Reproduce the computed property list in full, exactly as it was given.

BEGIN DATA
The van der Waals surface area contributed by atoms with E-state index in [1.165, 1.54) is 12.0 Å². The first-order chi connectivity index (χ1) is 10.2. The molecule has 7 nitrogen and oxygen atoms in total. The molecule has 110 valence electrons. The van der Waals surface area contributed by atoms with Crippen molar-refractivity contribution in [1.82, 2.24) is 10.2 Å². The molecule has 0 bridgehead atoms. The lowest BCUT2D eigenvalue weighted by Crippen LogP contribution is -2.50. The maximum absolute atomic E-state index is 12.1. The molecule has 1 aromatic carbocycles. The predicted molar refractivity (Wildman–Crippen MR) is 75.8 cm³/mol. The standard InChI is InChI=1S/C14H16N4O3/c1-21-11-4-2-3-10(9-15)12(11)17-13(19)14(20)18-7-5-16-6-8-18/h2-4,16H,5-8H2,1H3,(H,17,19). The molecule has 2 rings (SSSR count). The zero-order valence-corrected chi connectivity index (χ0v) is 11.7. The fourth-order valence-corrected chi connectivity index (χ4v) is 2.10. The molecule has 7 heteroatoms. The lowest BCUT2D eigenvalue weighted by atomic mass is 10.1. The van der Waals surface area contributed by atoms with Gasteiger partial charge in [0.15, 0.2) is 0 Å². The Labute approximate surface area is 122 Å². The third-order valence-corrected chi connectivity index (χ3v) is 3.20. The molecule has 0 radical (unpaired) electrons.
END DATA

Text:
The van der Waals surface area contributed by atoms with E-state index in [1.165, 1.54) is 12.0 Å². The first-order chi connectivity index (χ1) is 10.2. The molecule has 7 nitrogen and oxygen atoms in total. The molecule has 110 valence electrons. The van der Waals surface area contributed by atoms with Crippen molar-refractivity contribution in [1.82, 2.24) is 10.2 Å². The molecule has 0 bridgehead atoms. The lowest BCUT2D eigenvalue weighted by Crippen LogP contribution is -2.50. The maximum absolute atomic E-state index is 12.1. The molecule has 1 aromatic carbocycles. The predicted molar refractivity (Wildman–Crippen MR) is 75.8 cm³/mol. The standard InChI is InChI=1S/C14H16N4O3/c1-21-11-4-2-3-10(9-15)12(11)17-13(19)14(20)18-7-5-16-6-8-18/h2-4,16H,5-8H2,1H3,(H,17,19). The molecule has 2 rings (SSSR count). The zero-order valence-corrected chi connectivity index (χ0v) is 11.7. The fourth-order valence-corrected chi connectivity index (χ4v) is 2.10. The molecule has 7 heteroatoms. The lowest BCUT2D eigenvalue weighted by atomic mass is 10.1. The van der Waals surface area contributed by atoms with Gasteiger partial charge in [0.15, 0.2) is 0 Å². The Labute approximate surface area is 122 Å². The third-order valence-corrected chi connectivity index (χ3v) is 3.20. The molecule has 0 radical (unpaired) electrons.